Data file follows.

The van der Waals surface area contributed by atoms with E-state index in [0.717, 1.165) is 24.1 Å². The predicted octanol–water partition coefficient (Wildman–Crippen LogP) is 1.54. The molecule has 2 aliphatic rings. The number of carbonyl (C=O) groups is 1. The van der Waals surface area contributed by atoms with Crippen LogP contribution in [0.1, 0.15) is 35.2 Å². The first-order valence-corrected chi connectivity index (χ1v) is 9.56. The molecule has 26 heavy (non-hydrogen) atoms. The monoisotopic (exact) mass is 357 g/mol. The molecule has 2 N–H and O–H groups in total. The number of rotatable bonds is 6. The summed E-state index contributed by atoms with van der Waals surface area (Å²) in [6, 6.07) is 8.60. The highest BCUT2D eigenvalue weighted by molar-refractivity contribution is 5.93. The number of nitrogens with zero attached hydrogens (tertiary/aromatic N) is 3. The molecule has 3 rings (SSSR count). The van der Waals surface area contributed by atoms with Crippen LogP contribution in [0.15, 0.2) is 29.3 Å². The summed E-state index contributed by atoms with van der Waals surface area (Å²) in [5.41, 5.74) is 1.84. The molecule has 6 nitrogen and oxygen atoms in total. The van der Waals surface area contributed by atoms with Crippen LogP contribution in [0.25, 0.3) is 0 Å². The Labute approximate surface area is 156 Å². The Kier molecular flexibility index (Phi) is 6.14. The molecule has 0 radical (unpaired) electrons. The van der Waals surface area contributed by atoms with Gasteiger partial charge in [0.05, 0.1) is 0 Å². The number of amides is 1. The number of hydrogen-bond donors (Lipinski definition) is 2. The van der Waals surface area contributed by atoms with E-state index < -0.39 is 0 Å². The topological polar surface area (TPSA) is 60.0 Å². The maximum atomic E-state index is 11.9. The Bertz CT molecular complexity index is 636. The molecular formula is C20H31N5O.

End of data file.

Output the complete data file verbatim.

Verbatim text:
The van der Waals surface area contributed by atoms with E-state index in [0.717, 1.165) is 24.1 Å². The predicted octanol–water partition coefficient (Wildman–Crippen LogP) is 1.54. The molecule has 2 aliphatic rings. The number of carbonyl (C=O) groups is 1. The van der Waals surface area contributed by atoms with Crippen LogP contribution in [0.1, 0.15) is 35.2 Å². The first-order valence-corrected chi connectivity index (χ1v) is 9.56. The molecule has 26 heavy (non-hydrogen) atoms. The monoisotopic (exact) mass is 357 g/mol. The molecule has 2 N–H and O–H groups in total. The number of rotatable bonds is 6. The summed E-state index contributed by atoms with van der Waals surface area (Å²) in [6, 6.07) is 8.60. The highest BCUT2D eigenvalue weighted by molar-refractivity contribution is 5.93. The number of nitrogens with zero attached hydrogens (tertiary/aromatic N) is 3. The molecule has 3 rings (SSSR count). The van der Waals surface area contributed by atoms with Crippen LogP contribution in [0.15, 0.2) is 29.3 Å². The summed E-state index contributed by atoms with van der Waals surface area (Å²) in [5.41, 5.74) is 1.84. The molecule has 6 nitrogen and oxygen atoms in total. The van der Waals surface area contributed by atoms with Crippen LogP contribution in [0.25, 0.3) is 0 Å². The Labute approximate surface area is 156 Å². The Kier molecular flexibility index (Phi) is 6.14. The molecule has 0 radical (unpaired) electrons. The van der Waals surface area contributed by atoms with Gasteiger partial charge in [0.05, 0.1) is 0 Å². The number of amides is 1. The number of hydrogen-bond donors (Lipinski definition) is 2. The van der Waals surface area contributed by atoms with E-state index < -0.39 is 0 Å². The topological polar surface area (TPSA) is 60.0 Å². The maximum atomic E-state index is 11.9. The Bertz CT molecular complexity index is 636. The molecular formula is C20H31N5O.